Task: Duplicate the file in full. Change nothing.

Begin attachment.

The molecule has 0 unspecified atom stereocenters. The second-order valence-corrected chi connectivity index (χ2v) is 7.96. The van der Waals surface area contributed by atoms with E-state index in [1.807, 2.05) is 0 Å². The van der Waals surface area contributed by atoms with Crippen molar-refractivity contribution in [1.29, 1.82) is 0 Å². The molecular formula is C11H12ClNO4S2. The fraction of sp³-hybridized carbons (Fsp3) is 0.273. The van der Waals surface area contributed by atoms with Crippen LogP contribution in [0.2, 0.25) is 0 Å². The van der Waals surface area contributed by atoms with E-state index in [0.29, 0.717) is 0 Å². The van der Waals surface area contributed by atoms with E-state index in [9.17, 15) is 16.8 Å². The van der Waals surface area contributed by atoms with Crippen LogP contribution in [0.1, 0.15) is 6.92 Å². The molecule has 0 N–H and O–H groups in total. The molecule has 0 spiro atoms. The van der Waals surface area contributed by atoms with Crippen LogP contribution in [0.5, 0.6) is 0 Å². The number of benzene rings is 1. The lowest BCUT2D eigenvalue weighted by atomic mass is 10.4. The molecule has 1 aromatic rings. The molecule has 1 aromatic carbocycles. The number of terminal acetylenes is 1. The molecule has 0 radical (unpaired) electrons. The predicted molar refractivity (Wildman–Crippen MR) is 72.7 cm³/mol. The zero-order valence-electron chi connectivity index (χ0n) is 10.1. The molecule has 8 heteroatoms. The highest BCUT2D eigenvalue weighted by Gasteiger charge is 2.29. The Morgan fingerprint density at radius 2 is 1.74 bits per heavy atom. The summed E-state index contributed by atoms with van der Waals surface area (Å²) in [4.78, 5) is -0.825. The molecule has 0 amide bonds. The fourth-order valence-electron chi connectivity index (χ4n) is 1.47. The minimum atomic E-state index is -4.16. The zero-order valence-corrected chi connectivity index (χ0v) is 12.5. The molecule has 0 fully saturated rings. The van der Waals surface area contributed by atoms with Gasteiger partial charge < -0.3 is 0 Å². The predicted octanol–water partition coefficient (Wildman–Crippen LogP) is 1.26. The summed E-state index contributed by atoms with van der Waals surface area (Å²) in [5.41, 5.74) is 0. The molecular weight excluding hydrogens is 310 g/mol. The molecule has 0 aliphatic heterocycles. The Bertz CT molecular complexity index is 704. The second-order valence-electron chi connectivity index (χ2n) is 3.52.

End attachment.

The molecule has 0 unspecified atom stereocenters. The second-order valence-corrected chi connectivity index (χ2v) is 7.96. The van der Waals surface area contributed by atoms with E-state index in [1.807, 2.05) is 0 Å². The van der Waals surface area contributed by atoms with Crippen molar-refractivity contribution in [1.29, 1.82) is 0 Å². The molecular formula is C11H12ClNO4S2. The fraction of sp³-hybridized carbons (Fsp3) is 0.273. The van der Waals surface area contributed by atoms with Crippen LogP contribution in [0.2, 0.25) is 0 Å². The van der Waals surface area contributed by atoms with E-state index in [0.29, 0.717) is 0 Å². The van der Waals surface area contributed by atoms with E-state index in [9.17, 15) is 16.8 Å². The van der Waals surface area contributed by atoms with Crippen LogP contribution in [0.1, 0.15) is 6.92 Å². The molecule has 0 N–H and O–H groups in total. The molecule has 0 spiro atoms. The van der Waals surface area contributed by atoms with Crippen LogP contribution in [0.5, 0.6) is 0 Å². The number of benzene rings is 1. The lowest BCUT2D eigenvalue weighted by atomic mass is 10.4. The molecule has 1 aromatic rings. The molecule has 1 aromatic carbocycles. The number of terminal acetylenes is 1. The molecule has 0 radical (unpaired) electrons. The predicted molar refractivity (Wildman–Crippen MR) is 72.7 cm³/mol. The zero-order valence-electron chi connectivity index (χ0n) is 10.1. The molecule has 8 heteroatoms. The highest BCUT2D eigenvalue weighted by Gasteiger charge is 2.29. The Morgan fingerprint density at radius 2 is 1.74 bits per heavy atom. The summed E-state index contributed by atoms with van der Waals surface area (Å²) in [4.78, 5) is -0.825. The molecule has 0 amide bonds. The fourth-order valence-electron chi connectivity index (χ4n) is 1.47. The minimum atomic E-state index is -4.16. The zero-order valence-corrected chi connectivity index (χ0v) is 12.5. The molecule has 0 fully saturated rings. The van der Waals surface area contributed by atoms with Gasteiger partial charge < -0.3 is 0 Å². The predicted octanol–water partition coefficient (Wildman–Crippen LogP) is 1.26. The summed E-state index contributed by atoms with van der Waals surface area (Å²) in [5.41, 5.74) is 0. The molecular weight excluding hydrogens is 310 g/mol. The molecule has 0 aliphatic heterocycles. The Bertz CT molecular complexity index is 704. The second-order valence-electron chi connectivity index (χ2n) is 3.52.